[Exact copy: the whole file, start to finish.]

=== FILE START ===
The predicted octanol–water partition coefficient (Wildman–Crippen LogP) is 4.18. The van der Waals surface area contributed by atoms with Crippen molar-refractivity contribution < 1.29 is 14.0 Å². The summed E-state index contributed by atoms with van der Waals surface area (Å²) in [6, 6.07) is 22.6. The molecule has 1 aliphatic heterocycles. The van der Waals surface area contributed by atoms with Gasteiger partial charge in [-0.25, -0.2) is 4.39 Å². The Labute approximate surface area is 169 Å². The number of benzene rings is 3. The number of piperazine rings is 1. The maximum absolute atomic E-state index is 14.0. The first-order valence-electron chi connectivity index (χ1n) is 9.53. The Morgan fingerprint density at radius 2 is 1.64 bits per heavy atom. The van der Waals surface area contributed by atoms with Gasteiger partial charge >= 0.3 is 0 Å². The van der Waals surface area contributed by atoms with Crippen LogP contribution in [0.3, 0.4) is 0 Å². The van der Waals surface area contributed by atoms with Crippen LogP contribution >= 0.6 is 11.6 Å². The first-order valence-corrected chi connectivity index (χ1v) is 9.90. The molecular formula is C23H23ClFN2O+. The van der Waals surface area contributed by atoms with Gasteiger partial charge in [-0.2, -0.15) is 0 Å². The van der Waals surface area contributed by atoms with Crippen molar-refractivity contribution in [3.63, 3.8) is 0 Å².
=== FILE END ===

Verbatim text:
The predicted octanol–water partition coefficient (Wildman–Crippen LogP) is 4.18. The van der Waals surface area contributed by atoms with Crippen molar-refractivity contribution < 1.29 is 14.0 Å². The summed E-state index contributed by atoms with van der Waals surface area (Å²) in [6, 6.07) is 22.6. The molecule has 1 aliphatic heterocycles. The van der Waals surface area contributed by atoms with Gasteiger partial charge in [-0.25, -0.2) is 4.39 Å². The Labute approximate surface area is 169 Å². The number of benzene rings is 3. The number of piperazine rings is 1. The maximum absolute atomic E-state index is 14.0. The first-order valence-electron chi connectivity index (χ1n) is 9.53. The Morgan fingerprint density at radius 2 is 1.64 bits per heavy atom. The van der Waals surface area contributed by atoms with Gasteiger partial charge >= 0.3 is 0 Å². The van der Waals surface area contributed by atoms with Crippen LogP contribution in [0.3, 0.4) is 0 Å². The van der Waals surface area contributed by atoms with Crippen LogP contribution >= 0.6 is 11.6 Å². The first-order valence-corrected chi connectivity index (χ1v) is 9.90. The molecular formula is C23H23ClFN2O+. The van der Waals surface area contributed by atoms with Gasteiger partial charge in [-0.2, -0.15) is 0 Å². The van der Waals surface area contributed by atoms with Crippen molar-refractivity contribution in [3.63, 3.8) is 0 Å².